The audience for this blog has reached another record high point: in November 2014, more than 20,000 people viewed a page. Three times during the month, daily numbers reached or exceeded 1,000, and the all-time number is approaching 400,000. In fact, I fully expect to reach that by next week. If things keep going the way they have been, even without any more growth, it will have reached half a million by June.
Here’s the graph from Blogger. You can see that I started blogging in March 2006, but I didn’t post very much at first. I published seven posts in March, mostly reused material like reviews of printers, cameras and other communications technology. But by May, the frequency had dropped to once every week or two. I didn’t publish anything in June, just once in August and nothing all that fall. I only published six posts in all of 2008 and only one in 2010.
It’s not surprising that my blog got little attention then. Why would anyone come when there’s nothing new to see?
It wasn’t until 2011 and I had finished writing my first novel, The Bones of the Earth, that I started blogging regularly. By that fall, and most of the time since (with a few lapses, sorry) I was blogging at least once a week. For a while there, I was doing three posts a week. And, not surprising, that’s when pageviews started to climb.
That’s also when I got my twitter account, and putting a link to my blog in most of my tweets. Pageviews, driven by frequent announcements about posts and attracted by new content, started to climb dramatically.
As you can see from the graph, pageviews climbed in spurts. There’s the long, flat head from 2006 to 2010, then a more or less steady rise through 2011, when pageviews averaged around 6,000 per month—that’s 200 a day. There are peaks and valleys from month to month, then another surge to another plateau around 10,000 per month for most of 2012 and 2013.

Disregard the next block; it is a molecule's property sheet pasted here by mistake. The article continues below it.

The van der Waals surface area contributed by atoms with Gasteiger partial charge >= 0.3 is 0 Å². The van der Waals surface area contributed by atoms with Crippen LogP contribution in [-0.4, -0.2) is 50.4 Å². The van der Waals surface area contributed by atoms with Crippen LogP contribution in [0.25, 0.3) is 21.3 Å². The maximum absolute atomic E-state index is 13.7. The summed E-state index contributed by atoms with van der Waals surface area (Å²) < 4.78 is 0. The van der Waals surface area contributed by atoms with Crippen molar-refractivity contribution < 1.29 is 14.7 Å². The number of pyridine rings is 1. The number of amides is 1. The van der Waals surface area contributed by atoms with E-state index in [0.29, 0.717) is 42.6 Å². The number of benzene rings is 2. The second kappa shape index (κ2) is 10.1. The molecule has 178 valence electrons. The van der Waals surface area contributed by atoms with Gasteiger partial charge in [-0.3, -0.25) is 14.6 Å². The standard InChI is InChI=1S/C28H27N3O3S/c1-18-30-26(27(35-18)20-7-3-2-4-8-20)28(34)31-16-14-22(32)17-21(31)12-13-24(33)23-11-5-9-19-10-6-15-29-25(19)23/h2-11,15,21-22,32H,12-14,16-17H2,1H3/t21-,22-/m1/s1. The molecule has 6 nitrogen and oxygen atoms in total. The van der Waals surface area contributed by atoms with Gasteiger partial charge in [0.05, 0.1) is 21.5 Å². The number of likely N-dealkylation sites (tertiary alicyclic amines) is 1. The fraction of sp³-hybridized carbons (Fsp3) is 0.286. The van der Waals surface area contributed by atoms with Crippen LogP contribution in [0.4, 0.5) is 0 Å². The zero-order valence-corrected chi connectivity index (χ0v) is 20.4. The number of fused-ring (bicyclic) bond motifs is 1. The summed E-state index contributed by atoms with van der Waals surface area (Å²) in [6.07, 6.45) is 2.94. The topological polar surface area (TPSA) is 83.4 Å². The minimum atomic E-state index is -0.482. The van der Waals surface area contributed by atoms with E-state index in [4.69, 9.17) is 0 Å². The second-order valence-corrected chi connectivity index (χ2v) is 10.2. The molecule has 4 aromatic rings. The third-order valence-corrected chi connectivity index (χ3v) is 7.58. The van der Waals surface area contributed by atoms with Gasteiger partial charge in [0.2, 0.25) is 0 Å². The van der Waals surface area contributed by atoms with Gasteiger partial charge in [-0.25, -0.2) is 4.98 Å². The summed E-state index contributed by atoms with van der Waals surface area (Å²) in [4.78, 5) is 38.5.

And now, a new high: from 13,734 pageviews in September 2014, to 16,548 in October to over 20,000 in November! And the pace so far in December (okay, I know we’re just two days into it, but taking that as a trend) is over 700.
Getting the best help
What accounts for that? I have to give some credit to Lisa Jey Davis, also known as Ms. Cheevious. In addition to being a kick-ass lady and always entertaining writer and blogger, she’s an awesome social media consultant. She created some Facebook pages and posts for me, and is doing some other mysterious things in social media on my behalf. And since she started doing that, my numbers have been climbing strongly. In addition, the Army of Worn Soles page she created for me on Facebook now has over 100 likes. To me, that’s a lot.
The view from the peak
I remember being so excited in 2011 and 2012 as I watched my daily, monthly and “all-time” pageview statistics climb. I remember thinking “Wow. Those statistics were really pathetic before 2011, but now, this is serious.” I compared this to my experience working on Canadian magazines (remember those things, printed with ink on paper?) in the 1980s. Thirteen thousand readers per month was a respectable, healthy readership for a “trade,” or industry magazine. With a staff. And postage expenses. And here I was, getting those kind of numbers all by myself.
A note here about Google’s graph: the numbers I see today don’t jibe with my memory. And the graph doesn’t show the odd-numbered years. You cannot see the statistics for 2007, 2009, 2011 or 2013.
Why do I do it?
Three times a week required an effort and a devotion of time that were too great to sustain. Other things, like writing novels, began to suffer. So I scaled back to twice a week for a while, and now am pretty content with once per week.
Now, if there were only a way to make money from that. Don’t tell me about Google ads. I have those, as you can see, and I haven’t gotten a penny. I’m not complaining; that’s not why I write this blog.
“So why do you spend so much time on that blog and on setting up tweets every day?” my lovely and supportive wife is fond of asking.
I’ve used the standard answers (that I am, umm, repurposing from consultants and self-described authors’ advisors): “building the platform, raising my profile.” It’s partly true, but as a method of driving book sales, well, I can’t say it’s had the impact that other writers report.
But it does show that I can get an audience. My writing is reaching important people: you.
Thank you, readers.